Austria wins European Team Championships

Host nation Austria (credit: euro.racketlon.at)claimed the 2017 European Racketlon Teams Championship as they defeated defending champions Denmark in the final. Great Britain claimed their first medal in 13 years, as
they defeated Sweden in the Bronze Medal match. Away from the centre court arena, the remaining teams, a staggering 24 in total, competed in a raucous environment of the affectionately named “Basement Dungeon Arena”. Here, Belgium claimed the Division 1 title and promotion to the Championship division for the 2019 European Championships, at the expense of Finland, while Hungary dominated Division 2. All results are online on fir.tournamentsoftware.com

Championship Division – Hosts Handle Home Pressure

Within each division of 8 teams, there were two initial groups. In the Championship, Group A, the designated group of death, included reigning World and European champions Denmark, home favourites Austria as well as the potential banana skin for both these teams in the shape of Germany in addition to the Czech Republic. Group B featured Great Britain, Sweden, Finland and Switzerland. The top two from each group would play the semi-finals and hope to contest the medals, those in the bottom two, would have to fight for their right to remain in the Championship Division for the 2019 European Championships. Group B progressed smoothly with Great Britain dispatching their opponents with relative ease, in particular a crushing defeat of Sweden to ensure that GB would win their group. Sweden were not too perturbed by that result against the Brits and they knocked off Switzerland and Finland to claim second place.

In Group A, it was as expected a three way fight for the top spaces in the group, with all three sides seeing off the Czech challenge to condemn them to fight for their survival in the Championship division. Denmark began their campaign against Germany and they were to be thankful to their old campaigner, Kasper Jonsson, as he pulled off an 18 point victory over Thorsten Lentfer to carry the Danes to a 7 point win over Germany. It was to be another seasoned campaigner who would prove to be vital for Austria as they faced the German challenge, as world number 1, Christine Seehofer rattled off a 14 point victory over Amke Fischer to underpin their 10 point victory, Jorn Sultrup having contained Lukas Windischberger with a narrow 2 point defeat to cause Austria some worries. The defeat left Germany in third, while Austria and Denmark fought it out for top spot in the group. With home favourites Austria taking this win, they topped the group and would face a semi-final against Sweden, while Denmark would play in the second semi-final against Great Britain.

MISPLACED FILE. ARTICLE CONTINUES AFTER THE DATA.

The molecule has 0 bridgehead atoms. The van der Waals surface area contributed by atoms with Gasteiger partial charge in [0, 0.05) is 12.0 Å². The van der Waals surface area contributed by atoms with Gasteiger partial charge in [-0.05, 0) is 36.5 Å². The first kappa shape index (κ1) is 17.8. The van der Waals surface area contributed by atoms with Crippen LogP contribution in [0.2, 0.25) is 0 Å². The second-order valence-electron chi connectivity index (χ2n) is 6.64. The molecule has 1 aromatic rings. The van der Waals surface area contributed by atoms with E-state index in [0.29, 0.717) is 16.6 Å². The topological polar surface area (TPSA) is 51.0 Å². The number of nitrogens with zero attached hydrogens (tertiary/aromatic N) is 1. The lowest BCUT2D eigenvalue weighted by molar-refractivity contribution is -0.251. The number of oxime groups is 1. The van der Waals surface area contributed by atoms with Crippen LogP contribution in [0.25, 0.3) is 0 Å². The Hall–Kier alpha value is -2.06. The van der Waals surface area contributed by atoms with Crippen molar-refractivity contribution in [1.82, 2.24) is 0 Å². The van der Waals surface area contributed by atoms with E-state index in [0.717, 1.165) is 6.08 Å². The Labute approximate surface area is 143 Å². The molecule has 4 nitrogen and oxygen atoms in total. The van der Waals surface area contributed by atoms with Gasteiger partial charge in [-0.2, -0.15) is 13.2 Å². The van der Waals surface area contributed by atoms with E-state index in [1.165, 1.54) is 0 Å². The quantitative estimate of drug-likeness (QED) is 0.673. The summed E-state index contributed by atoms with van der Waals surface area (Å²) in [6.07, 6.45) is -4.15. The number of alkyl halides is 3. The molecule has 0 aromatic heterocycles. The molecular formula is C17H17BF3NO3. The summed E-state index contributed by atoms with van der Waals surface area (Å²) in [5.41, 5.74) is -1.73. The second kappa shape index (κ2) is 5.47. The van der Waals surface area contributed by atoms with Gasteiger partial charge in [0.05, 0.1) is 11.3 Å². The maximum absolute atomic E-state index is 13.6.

However, we first turn our attention to the bottom of the table, Germany faced Finland and Switzerland the Czech Republic, the winners would be safe, the losers faced a final match to decide their fate. As expected, the German’s cruised through their play off match to ensure their safety, a plus 26 victory that was sown up prior to the final two tennis rubbers. For Switzerland and the Czech Republic, life was far nervier! With both teams incredibly evenly matched, each sport produced rubbers with only a couple of points between each player, Ben Hampl and Patrik Zak finishing with a 19-17 tennis rubber, the extreme example. Ultimately, the entire match came down to a game of tennis between Patrick Lorenz and Marek Hruza as 1 point separated the teams before they began. Patrick held his nerve and an 11-4 win handed Switzerland a 6 point victory in the whole match, for the Czech’s it was a battle with Finland to stay in the Championship. In the end, Zuzana Severinova was the hero for the Czechs, her monumental +32 victory in the ladies singles proving to be a mountain too much for the Finn’s to conquer and they were unfortunately handed the dubious distinction of being the first ever Racketlon nation to be relegated.